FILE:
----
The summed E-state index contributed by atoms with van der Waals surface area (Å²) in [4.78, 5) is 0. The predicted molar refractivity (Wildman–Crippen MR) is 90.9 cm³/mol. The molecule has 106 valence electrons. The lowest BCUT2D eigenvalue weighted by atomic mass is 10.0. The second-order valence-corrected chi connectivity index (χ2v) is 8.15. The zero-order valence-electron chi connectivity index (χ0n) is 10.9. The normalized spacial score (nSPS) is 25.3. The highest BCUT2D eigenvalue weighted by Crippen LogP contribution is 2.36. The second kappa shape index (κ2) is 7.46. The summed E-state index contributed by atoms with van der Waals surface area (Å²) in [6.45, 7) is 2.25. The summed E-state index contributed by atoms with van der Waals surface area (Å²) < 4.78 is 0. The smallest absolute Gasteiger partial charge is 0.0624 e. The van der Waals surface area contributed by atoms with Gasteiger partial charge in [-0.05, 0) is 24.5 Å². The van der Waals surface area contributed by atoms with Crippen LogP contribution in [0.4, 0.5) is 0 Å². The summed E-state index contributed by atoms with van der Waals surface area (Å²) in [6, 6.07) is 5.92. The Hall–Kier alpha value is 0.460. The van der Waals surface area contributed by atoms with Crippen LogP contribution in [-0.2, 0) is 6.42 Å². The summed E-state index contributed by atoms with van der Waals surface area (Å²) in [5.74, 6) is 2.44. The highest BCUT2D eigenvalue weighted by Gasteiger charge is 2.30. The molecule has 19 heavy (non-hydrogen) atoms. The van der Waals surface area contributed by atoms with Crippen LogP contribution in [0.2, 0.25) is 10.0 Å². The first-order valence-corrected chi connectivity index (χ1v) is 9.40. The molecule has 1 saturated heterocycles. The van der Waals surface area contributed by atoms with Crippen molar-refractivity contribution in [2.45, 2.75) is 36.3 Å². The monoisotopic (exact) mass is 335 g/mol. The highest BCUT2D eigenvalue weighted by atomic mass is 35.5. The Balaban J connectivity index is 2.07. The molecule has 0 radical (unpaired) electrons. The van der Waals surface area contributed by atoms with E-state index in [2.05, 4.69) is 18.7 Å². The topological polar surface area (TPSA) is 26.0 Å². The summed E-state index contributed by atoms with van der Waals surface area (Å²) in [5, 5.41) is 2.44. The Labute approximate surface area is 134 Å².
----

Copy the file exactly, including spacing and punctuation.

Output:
The summed E-state index contributed by atoms with van der Waals surface area (Å²) in [4.78, 5) is 0. The predicted molar refractivity (Wildman–Crippen MR) is 90.9 cm³/mol. The molecule has 106 valence electrons. The lowest BCUT2D eigenvalue weighted by atomic mass is 10.0. The second-order valence-corrected chi connectivity index (χ2v) is 8.15. The zero-order valence-electron chi connectivity index (χ0n) is 10.9. The normalized spacial score (nSPS) is 25.3. The highest BCUT2D eigenvalue weighted by Crippen LogP contribution is 2.36. The second kappa shape index (κ2) is 7.46. The summed E-state index contributed by atoms with van der Waals surface area (Å²) in [6.45, 7) is 2.25. The summed E-state index contributed by atoms with van der Waals surface area (Å²) < 4.78 is 0. The smallest absolute Gasteiger partial charge is 0.0624 e. The van der Waals surface area contributed by atoms with Gasteiger partial charge in [-0.05, 0) is 24.5 Å². The van der Waals surface area contributed by atoms with Crippen LogP contribution in [0.4, 0.5) is 0 Å². The summed E-state index contributed by atoms with van der Waals surface area (Å²) in [6, 6.07) is 5.92. The Hall–Kier alpha value is 0.460. The van der Waals surface area contributed by atoms with Crippen LogP contribution in [-0.2, 0) is 6.42 Å². The summed E-state index contributed by atoms with van der Waals surface area (Å²) in [5.74, 6) is 2.44. The highest BCUT2D eigenvalue weighted by Gasteiger charge is 2.30. The molecule has 19 heavy (non-hydrogen) atoms. The van der Waals surface area contributed by atoms with Crippen LogP contribution in [0.2, 0.25) is 10.0 Å². The first-order valence-corrected chi connectivity index (χ1v) is 9.40. The molecule has 1 saturated heterocycles. The van der Waals surface area contributed by atoms with Crippen molar-refractivity contribution in [2.45, 2.75) is 36.3 Å². The monoisotopic (exact) mass is 335 g/mol. The highest BCUT2D eigenvalue weighted by atomic mass is 35.5. The Balaban J connectivity index is 2.07. The molecule has 0 radical (unpaired) electrons. The van der Waals surface area contributed by atoms with E-state index in [2.05, 4.69) is 18.7 Å². The topological polar surface area (TPSA) is 26.0 Å². The summed E-state index contributed by atoms with van der Waals surface area (Å²) in [5, 5.41) is 2.44. The Labute approximate surface area is 134 Å².